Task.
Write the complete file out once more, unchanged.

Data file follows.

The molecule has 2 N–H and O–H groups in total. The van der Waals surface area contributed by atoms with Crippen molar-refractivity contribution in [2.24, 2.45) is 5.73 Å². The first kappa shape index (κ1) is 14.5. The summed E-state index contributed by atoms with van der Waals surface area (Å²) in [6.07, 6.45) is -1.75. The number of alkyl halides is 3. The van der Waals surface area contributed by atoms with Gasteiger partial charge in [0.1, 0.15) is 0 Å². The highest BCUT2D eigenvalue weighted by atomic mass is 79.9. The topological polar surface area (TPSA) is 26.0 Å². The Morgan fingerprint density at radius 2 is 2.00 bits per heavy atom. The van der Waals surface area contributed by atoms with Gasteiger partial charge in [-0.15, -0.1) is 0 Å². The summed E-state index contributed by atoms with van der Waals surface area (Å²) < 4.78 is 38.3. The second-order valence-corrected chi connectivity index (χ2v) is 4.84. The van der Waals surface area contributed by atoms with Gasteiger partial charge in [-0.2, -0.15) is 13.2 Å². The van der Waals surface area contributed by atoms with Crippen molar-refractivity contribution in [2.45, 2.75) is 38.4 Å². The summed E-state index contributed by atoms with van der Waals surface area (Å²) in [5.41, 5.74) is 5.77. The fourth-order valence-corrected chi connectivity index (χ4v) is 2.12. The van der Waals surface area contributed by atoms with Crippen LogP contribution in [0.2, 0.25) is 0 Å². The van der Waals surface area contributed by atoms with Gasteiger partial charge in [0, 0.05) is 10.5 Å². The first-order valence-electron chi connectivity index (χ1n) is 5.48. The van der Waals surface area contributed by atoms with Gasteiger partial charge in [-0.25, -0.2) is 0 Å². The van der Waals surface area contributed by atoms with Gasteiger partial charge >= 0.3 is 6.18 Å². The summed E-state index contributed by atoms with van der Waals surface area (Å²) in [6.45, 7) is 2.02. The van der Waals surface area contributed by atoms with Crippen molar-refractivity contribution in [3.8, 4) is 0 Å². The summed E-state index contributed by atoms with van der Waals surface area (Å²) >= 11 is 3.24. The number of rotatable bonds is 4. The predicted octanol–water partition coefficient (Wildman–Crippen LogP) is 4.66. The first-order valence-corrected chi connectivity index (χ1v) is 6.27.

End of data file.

The molecule has 2 N–H and O–H groups in total. The van der Waals surface area contributed by atoms with Crippen molar-refractivity contribution in [2.24, 2.45) is 5.73 Å². The first kappa shape index (κ1) is 14.5. The summed E-state index contributed by atoms with van der Waals surface area (Å²) in [6.07, 6.45) is -1.75. The number of alkyl halides is 3. The van der Waals surface area contributed by atoms with Gasteiger partial charge in [0.1, 0.15) is 0 Å². The highest BCUT2D eigenvalue weighted by atomic mass is 79.9. The topological polar surface area (TPSA) is 26.0 Å². The Morgan fingerprint density at radius 2 is 2.00 bits per heavy atom. The van der Waals surface area contributed by atoms with Gasteiger partial charge in [-0.15, -0.1) is 0 Å². The summed E-state index contributed by atoms with van der Waals surface area (Å²) < 4.78 is 38.3. The second-order valence-corrected chi connectivity index (χ2v) is 4.84. The van der Waals surface area contributed by atoms with Gasteiger partial charge in [-0.2, -0.15) is 13.2 Å². The van der Waals surface area contributed by atoms with Crippen molar-refractivity contribution in [2.45, 2.75) is 38.4 Å². The summed E-state index contributed by atoms with van der Waals surface area (Å²) in [5.41, 5.74) is 5.77. The fourth-order valence-corrected chi connectivity index (χ4v) is 2.12. The van der Waals surface area contributed by atoms with Crippen LogP contribution in [0.2, 0.25) is 0 Å². The van der Waals surface area contributed by atoms with Gasteiger partial charge in [0, 0.05) is 10.5 Å². The first-order valence-electron chi connectivity index (χ1n) is 5.48. The van der Waals surface area contributed by atoms with Gasteiger partial charge in [-0.25, -0.2) is 0 Å². The van der Waals surface area contributed by atoms with Gasteiger partial charge >= 0.3 is 6.18 Å². The summed E-state index contributed by atoms with van der Waals surface area (Å²) in [6.45, 7) is 2.02. The van der Waals surface area contributed by atoms with Crippen molar-refractivity contribution in [3.8, 4) is 0 Å². The summed E-state index contributed by atoms with van der Waals surface area (Å²) >= 11 is 3.24. The number of rotatable bonds is 4. The predicted octanol–water partition coefficient (Wildman–Crippen LogP) is 4.66. The first-order valence-corrected chi connectivity index (χ1v) is 6.27.